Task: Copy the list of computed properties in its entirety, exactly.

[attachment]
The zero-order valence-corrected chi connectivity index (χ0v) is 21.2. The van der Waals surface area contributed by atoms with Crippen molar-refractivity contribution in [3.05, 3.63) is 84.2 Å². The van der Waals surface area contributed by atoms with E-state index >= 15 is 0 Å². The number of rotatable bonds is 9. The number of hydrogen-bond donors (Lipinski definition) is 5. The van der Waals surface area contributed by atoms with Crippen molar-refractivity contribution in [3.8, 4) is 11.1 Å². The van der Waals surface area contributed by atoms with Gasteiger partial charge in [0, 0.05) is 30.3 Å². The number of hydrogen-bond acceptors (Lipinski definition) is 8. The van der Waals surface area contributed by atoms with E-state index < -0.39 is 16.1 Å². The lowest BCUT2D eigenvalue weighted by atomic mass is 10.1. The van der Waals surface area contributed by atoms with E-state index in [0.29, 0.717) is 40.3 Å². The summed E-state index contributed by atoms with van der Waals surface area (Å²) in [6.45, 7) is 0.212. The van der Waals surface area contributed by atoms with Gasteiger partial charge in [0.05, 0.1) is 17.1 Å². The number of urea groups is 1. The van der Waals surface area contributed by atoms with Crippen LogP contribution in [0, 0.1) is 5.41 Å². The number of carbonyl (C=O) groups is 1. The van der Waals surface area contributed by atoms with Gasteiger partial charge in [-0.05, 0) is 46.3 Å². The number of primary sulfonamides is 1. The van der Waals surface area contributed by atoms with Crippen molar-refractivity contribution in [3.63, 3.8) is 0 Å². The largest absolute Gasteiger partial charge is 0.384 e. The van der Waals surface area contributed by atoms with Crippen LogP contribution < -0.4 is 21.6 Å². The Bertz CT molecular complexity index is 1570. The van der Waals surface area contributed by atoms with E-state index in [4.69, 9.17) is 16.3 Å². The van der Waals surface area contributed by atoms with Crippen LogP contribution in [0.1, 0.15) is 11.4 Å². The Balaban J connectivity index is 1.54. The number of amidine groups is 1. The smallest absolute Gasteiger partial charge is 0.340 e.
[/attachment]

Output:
The zero-order valence-corrected chi connectivity index (χ0v) is 21.2. The van der Waals surface area contributed by atoms with Crippen molar-refractivity contribution in [3.05, 3.63) is 84.2 Å². The van der Waals surface area contributed by atoms with E-state index >= 15 is 0 Å². The number of rotatable bonds is 9. The number of hydrogen-bond donors (Lipinski definition) is 5. The van der Waals surface area contributed by atoms with Crippen molar-refractivity contribution in [3.8, 4) is 11.1 Å². The van der Waals surface area contributed by atoms with Gasteiger partial charge in [0, 0.05) is 30.3 Å². The number of hydrogen-bond acceptors (Lipinski definition) is 8. The van der Waals surface area contributed by atoms with E-state index < -0.39 is 16.1 Å². The lowest BCUT2D eigenvalue weighted by atomic mass is 10.1. The van der Waals surface area contributed by atoms with E-state index in [0.29, 0.717) is 40.3 Å². The summed E-state index contributed by atoms with van der Waals surface area (Å²) in [6.45, 7) is 0.212. The van der Waals surface area contributed by atoms with Gasteiger partial charge in [0.05, 0.1) is 17.1 Å². The number of urea groups is 1. The van der Waals surface area contributed by atoms with Crippen LogP contribution in [0, 0.1) is 5.41 Å². The number of carbonyl (C=O) groups is 1. The van der Waals surface area contributed by atoms with Gasteiger partial charge in [-0.05, 0) is 46.3 Å². The number of primary sulfonamides is 1. The van der Waals surface area contributed by atoms with Crippen molar-refractivity contribution in [3.63, 3.8) is 0 Å². The largest absolute Gasteiger partial charge is 0.384 e. The van der Waals surface area contributed by atoms with Crippen LogP contribution < -0.4 is 21.6 Å². The Bertz CT molecular complexity index is 1570. The van der Waals surface area contributed by atoms with E-state index in [4.69, 9.17) is 16.3 Å². The van der Waals surface area contributed by atoms with Crippen LogP contribution in [0.1, 0.15) is 11.4 Å². The Balaban J connectivity index is 1.54. The number of amidine groups is 1. The smallest absolute Gasteiger partial charge is 0.340 e.